Airborne Topographic Mapper (ATM)


The Airborne Topographic Mapper (ATM) measures topography to an accuracy of ten to twenty centimeters by combining measurements from an airborne laser altimeter and GPS (Global Positioning System) receivers. The ATM has demonstrated this accuracy at distances as great as 1000 kilometers from any base station. The current ATM instruments (ATM2 and ATM3) and their predecessors have a history going back to the mid-1970s. The instruments commonly fly aboard the NASA P3-B based at Wallops Flight Facility, Virginia. ATM2 has also flown aboard several twin-otter (DH-6) aircraft. A major task of the ATM over recent years has been the measurement of the Greenland ice sheet with the goal of determining changes in the ice sheet elevation. Other uses have included verification of satellite altimeters and the measurement of sea-ice thickness. The altimeter often flies in conjunction with other instruments and has been used to measure sea-surface elevation and ocean wave characteristics.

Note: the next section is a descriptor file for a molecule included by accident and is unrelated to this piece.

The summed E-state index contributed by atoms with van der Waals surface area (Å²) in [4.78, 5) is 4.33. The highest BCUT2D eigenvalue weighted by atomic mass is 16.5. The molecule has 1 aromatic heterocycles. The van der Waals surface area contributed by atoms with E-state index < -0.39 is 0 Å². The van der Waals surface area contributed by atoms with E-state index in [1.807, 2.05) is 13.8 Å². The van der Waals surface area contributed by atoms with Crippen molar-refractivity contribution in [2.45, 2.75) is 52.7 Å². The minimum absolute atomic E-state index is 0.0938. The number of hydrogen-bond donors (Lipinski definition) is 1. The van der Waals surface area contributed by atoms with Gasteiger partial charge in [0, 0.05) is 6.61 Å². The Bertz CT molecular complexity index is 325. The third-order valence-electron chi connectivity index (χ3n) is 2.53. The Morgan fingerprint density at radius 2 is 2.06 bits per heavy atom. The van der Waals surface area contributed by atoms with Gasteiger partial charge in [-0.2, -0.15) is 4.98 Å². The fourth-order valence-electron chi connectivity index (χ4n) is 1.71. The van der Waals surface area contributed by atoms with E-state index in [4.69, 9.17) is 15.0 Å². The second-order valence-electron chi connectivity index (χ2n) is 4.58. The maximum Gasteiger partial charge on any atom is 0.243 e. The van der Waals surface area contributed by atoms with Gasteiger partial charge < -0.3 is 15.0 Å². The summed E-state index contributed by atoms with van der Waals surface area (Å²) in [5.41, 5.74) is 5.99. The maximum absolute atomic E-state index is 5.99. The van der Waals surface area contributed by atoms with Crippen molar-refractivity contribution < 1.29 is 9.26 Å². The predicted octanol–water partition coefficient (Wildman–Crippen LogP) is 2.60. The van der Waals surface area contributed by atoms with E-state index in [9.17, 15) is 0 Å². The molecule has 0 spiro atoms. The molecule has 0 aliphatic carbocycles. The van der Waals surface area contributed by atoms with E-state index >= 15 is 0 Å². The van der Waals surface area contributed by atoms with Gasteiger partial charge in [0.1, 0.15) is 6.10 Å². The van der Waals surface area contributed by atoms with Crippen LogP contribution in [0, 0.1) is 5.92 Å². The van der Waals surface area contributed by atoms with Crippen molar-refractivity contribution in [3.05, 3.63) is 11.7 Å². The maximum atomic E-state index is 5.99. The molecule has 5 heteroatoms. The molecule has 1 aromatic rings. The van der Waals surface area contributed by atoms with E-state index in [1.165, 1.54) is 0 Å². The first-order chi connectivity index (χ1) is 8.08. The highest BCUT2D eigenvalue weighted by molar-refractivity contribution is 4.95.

This is a high-resolution Digital Elevation Model (DEM) of Mount Erebus in Antarctica captured by ATM at 2x2 meter resolution. Credit:

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